Let us see how this works in practice. Suppose the striker is playing red. He starts his turn by shooting at blue and black which are near each other on the yard line. The red ball hits the blue and bounces off on to the black. The striker puts the blue and black balls on the yard line correctly, but he forgets which ball was hit first. He puts the red in contact with the black and plays what he thinks is a croquet stroke. In his next stroke, he rushes blue into the court.
Let us analyse the position at this stage. He has played three strokes. In the first stroke, he roqueted blue. In the second stroke, he purported to take croquet from black. So the black ball became dead. The blue ball did not.
If the error had been discovered at this stage, the remedy of Law 27(e) would have been applied. The error would be rectified; so the black ball would be replaced, the red ball would be put in contact with the blue, and the black would become live again.
However the error was not discovered at this stage. So Law 27(c)(3) tells us that the striker is entitled to a continuation stroke. The blue ball is still live; so he may roquet it again. After he does so, the error is still within the limit of claims; so if it is discovered it is rectified the same way as if it had been discovered a stroke earlier. (If he had missed the roquet, his turn would have ended under Law 4(d)(1), but the error would still be rectified.)
But suppose the error is still not discovered, and the striker takes croquet from blue. Suppose someone at last notices the error two strokes earlier. It is now beyond the limit of claims; so it cannot be rectified and the balls are not replaced. The striker continues his turn, because nothing has happened to cause it to end. The blue ball became dead in the last (fourth) stroke. The black ball was already dead. So if he wants to continue his break, he must either run his next hoop or roquet yellow.
All this may seem strange at first, but you will soon get used to Law 27(c)(3). You would have got the same answer under the old laws. If you didn't, it is likely that you misunderstood the old laws. You can find more examples at http://users.bigpond.net.au/mhooper/law27.html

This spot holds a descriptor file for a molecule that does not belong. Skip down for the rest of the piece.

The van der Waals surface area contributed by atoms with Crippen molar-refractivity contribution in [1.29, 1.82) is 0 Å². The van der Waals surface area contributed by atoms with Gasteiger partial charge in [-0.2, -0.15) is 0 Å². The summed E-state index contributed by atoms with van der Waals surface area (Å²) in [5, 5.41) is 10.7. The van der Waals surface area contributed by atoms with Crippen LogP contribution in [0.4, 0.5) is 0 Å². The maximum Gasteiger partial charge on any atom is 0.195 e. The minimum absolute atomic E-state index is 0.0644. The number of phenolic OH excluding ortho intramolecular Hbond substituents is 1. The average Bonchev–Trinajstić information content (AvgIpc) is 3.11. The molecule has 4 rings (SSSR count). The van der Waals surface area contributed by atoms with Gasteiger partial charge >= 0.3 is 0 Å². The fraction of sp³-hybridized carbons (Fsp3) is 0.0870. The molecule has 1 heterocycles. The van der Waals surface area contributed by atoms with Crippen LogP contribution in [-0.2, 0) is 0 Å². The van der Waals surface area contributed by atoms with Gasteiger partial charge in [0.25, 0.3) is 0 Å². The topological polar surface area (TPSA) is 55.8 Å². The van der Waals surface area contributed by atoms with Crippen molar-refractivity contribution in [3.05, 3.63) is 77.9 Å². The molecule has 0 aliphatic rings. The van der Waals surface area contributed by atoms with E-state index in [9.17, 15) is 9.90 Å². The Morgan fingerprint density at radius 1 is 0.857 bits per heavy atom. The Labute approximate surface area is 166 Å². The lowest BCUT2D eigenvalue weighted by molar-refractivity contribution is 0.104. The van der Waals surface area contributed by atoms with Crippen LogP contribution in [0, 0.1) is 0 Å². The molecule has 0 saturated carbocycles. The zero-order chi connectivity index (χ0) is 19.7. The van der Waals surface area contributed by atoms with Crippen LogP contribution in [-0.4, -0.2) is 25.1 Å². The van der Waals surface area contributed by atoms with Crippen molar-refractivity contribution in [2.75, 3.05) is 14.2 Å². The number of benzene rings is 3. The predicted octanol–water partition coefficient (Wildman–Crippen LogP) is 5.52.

Under the old laws, a cannon could occur only if one of the balls involved was a yard line ball. This is no longer so. A cannon is now played whenever the striker's ball is one of a group of three or four touching balls, no matter where they are on the court.
A special case is where the third or fourth ball is in the jaws of a hoop. If such a ball has started to run the hoop, Law 14(d) says that it must start again, even if it was not moved in the cannon stroke. This is the same rule as applies to a striker's ball that takes croquet while running a hoop.
Law 33(a) applies if a player or an outside agency touches a ball during a stroke.
In most cases the balls are placed where they would otherwise
have come to rest.
(A) A replay can occur only if no further stroke has
been played., and
Most interferences are caused by a ball from a double banked game. In such cases, there can be no replay if the ball from the other game was stationary. However if a moving ball from the other game causes interference, the stroke is replayed provided that conditions (A) and (B) are also met.